During the Connecting Wall round of the show, the words scar, blot, stain and stigma, were all connected as “marks of shame”.
Thanks to the actions of you, our friends, supporters, ambassadors, and campaigners, amplifying our message on social media, we got people talking about why words matter. We’ve been able to shine a light on the continued use of outdated tropes and stereotypes that see negative representations of visible difference and disfigurements persist across popular culture.
We have secured an apology from the BBC and have been pleased to speak directly with the host of Only Connect, Victoria Coren Mitchell, and we are looking forward to meeting the production team behind the popular quiz show.
We have also spoken with Nichola Garde, Creative Diversity & Disability Content Lead at the BBC, who contacted us this morning after receiving our letter earlier this week about the incident on Only Connect. Nichola has committed to working with us and we will be meeting with her to plan how we can ensure creative teams can better represent visible difference and disfigurements in the future.
Our ambassador, Tulsi, says:
“It’s so great that Victoria took to social media to quickly address what happened, recognising it was a mistake and speaking with Changing Faces. And I’m pleased to see an apology from a BBC spokesperson; but we don’t campaign for apologies on their own. We want people to work with us and better understand the experiences of people with a visible difference, so they recognise the impact of words, negative representations and outdated tropes that use differences like scars to signify ‘villainy’ or ‘shame’.
“That’s why we’re happy that the Only Connect team is going to meet with us and we will continue to work on this issue with the BBC to ensure all their creative teams are aware of how to better represent visible difference and disfigurements.”
Changing Faces released research in 2021, carried out by Savanta ComRes with people who have a visible difference, and they found that three-quarters (74%) of those questioned think popular culture is changing to be more inclusive, but people with visible differences are being left behind.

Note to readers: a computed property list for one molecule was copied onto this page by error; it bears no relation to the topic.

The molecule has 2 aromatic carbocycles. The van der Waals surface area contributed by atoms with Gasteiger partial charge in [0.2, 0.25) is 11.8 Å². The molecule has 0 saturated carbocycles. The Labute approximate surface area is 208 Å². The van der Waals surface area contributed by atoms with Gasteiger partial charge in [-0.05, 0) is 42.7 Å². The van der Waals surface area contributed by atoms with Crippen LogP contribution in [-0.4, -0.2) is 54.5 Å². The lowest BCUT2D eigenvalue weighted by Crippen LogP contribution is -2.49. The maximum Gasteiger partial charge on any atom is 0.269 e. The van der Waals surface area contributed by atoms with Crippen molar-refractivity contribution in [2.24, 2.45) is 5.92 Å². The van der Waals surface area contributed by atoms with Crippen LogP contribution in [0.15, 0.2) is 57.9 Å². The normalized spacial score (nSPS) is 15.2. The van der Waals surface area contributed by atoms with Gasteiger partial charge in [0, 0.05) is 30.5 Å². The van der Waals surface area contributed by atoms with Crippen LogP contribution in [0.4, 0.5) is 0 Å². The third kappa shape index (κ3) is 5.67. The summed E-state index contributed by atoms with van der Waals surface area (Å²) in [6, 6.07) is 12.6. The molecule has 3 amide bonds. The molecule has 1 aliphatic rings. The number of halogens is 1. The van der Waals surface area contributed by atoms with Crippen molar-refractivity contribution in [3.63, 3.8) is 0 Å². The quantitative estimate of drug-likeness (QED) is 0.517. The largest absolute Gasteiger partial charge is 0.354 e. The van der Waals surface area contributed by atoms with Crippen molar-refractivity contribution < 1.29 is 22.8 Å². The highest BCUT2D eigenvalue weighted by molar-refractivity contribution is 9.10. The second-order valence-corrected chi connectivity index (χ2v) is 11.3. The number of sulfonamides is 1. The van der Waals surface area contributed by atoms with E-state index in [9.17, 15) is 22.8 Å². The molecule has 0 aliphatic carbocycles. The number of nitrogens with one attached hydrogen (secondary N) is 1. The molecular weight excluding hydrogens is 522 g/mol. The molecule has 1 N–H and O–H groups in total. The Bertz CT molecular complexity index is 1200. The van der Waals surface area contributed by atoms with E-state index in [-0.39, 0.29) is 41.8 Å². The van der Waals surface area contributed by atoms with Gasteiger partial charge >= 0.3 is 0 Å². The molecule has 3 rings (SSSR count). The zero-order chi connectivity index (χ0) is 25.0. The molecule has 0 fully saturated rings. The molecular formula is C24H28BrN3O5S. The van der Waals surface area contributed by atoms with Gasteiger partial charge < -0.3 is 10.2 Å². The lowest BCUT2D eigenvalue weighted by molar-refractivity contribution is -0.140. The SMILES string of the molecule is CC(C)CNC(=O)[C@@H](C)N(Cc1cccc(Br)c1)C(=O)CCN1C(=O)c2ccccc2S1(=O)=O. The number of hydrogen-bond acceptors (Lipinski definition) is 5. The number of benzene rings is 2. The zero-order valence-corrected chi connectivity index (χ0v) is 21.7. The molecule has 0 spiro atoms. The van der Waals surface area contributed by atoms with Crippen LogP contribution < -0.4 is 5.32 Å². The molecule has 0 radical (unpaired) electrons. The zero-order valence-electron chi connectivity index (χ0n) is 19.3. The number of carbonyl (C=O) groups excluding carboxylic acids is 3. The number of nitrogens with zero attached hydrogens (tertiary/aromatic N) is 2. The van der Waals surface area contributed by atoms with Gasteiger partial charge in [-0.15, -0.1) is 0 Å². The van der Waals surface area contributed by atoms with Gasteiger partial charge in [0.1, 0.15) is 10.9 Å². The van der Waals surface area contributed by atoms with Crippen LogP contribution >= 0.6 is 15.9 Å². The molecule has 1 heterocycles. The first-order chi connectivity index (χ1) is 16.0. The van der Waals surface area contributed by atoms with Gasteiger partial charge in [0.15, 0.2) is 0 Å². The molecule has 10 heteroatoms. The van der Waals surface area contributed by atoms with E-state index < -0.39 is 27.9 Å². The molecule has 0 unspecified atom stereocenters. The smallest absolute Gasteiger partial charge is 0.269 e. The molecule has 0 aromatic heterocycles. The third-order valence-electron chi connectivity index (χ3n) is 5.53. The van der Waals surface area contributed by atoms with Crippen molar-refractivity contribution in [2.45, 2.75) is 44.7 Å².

People with visible differences also report long term impacts from not seeing people who look like them represented in society and across popular culture. A third have low levels of confidence (34%), and three in ten have struggled with body image (31%) and low self-esteem (29%). A quarter (24%) say it has affected their mental health.
Heather Blake, our Chief Executive, says:
“Our supporters have helped us raise awareness of the fact that we still live in a society where using stereotypes and tropes that indicate there is something wrong or problematic with visible differences like scars, too often goes unnoticed or unrecognised.
“Only by speaking out and challenging what happened on shows like Only Connect will we be able to make positive changes for the future. We’ve seen from the quotes and comments on social media posts that not everyone agrees with us, and they don’t understand the impact that words can have.
“I was pleased to be able to talk to Victoria Coren Mitchell, host of Only Connect this week, and her personal commitment to addressing this issue was much welcomed. But our message wasn’t directed at Victoria, and that’s why we are delighted that the BBC has committed to work with us too. As an organisation they have a huge reach and ability to shape the cultural landscape. Imagine the impact we can have when the creative teams working at the BBC better understand the experiences of those living with a visible difference or disfigurement in the UK today.”